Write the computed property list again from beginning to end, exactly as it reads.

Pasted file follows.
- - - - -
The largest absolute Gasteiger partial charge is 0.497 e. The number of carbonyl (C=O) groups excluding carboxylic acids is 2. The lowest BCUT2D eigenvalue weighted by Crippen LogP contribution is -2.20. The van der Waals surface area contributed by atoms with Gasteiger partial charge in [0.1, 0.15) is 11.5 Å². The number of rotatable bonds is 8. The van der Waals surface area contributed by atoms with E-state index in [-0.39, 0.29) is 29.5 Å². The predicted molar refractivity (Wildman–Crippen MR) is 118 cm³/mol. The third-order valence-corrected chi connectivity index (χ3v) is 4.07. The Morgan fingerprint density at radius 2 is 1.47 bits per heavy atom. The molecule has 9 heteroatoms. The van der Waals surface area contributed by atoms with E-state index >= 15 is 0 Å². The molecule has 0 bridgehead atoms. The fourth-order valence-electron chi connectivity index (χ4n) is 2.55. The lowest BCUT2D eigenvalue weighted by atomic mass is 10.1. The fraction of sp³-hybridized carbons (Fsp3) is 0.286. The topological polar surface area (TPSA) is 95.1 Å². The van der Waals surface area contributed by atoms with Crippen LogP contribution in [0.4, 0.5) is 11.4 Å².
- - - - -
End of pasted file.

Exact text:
The largest absolute Gasteiger partial charge is 0.497 e. The number of carbonyl (C=O) groups excluding carboxylic acids is 2. The lowest BCUT2D eigenvalue weighted by Crippen LogP contribution is -2.20. The van der Waals surface area contributed by atoms with Gasteiger partial charge in [0.1, 0.15) is 11.5 Å². The number of rotatable bonds is 8. The van der Waals surface area contributed by atoms with E-state index in [-0.39, 0.29) is 29.5 Å². The predicted molar refractivity (Wildman–Crippen MR) is 118 cm³/mol. The third-order valence-corrected chi connectivity index (χ3v) is 4.07. The Morgan fingerprint density at radius 2 is 1.47 bits per heavy atom. The molecule has 9 heteroatoms. The van der Waals surface area contributed by atoms with E-state index >= 15 is 0 Å². The molecule has 0 bridgehead atoms. The fourth-order valence-electron chi connectivity index (χ4n) is 2.55. The lowest BCUT2D eigenvalue weighted by atomic mass is 10.1. The fraction of sp³-hybridized carbons (Fsp3) is 0.286. The topological polar surface area (TPSA) is 95.1 Å². The van der Waals surface area contributed by atoms with Crippen LogP contribution in [0.4, 0.5) is 11.4 Å².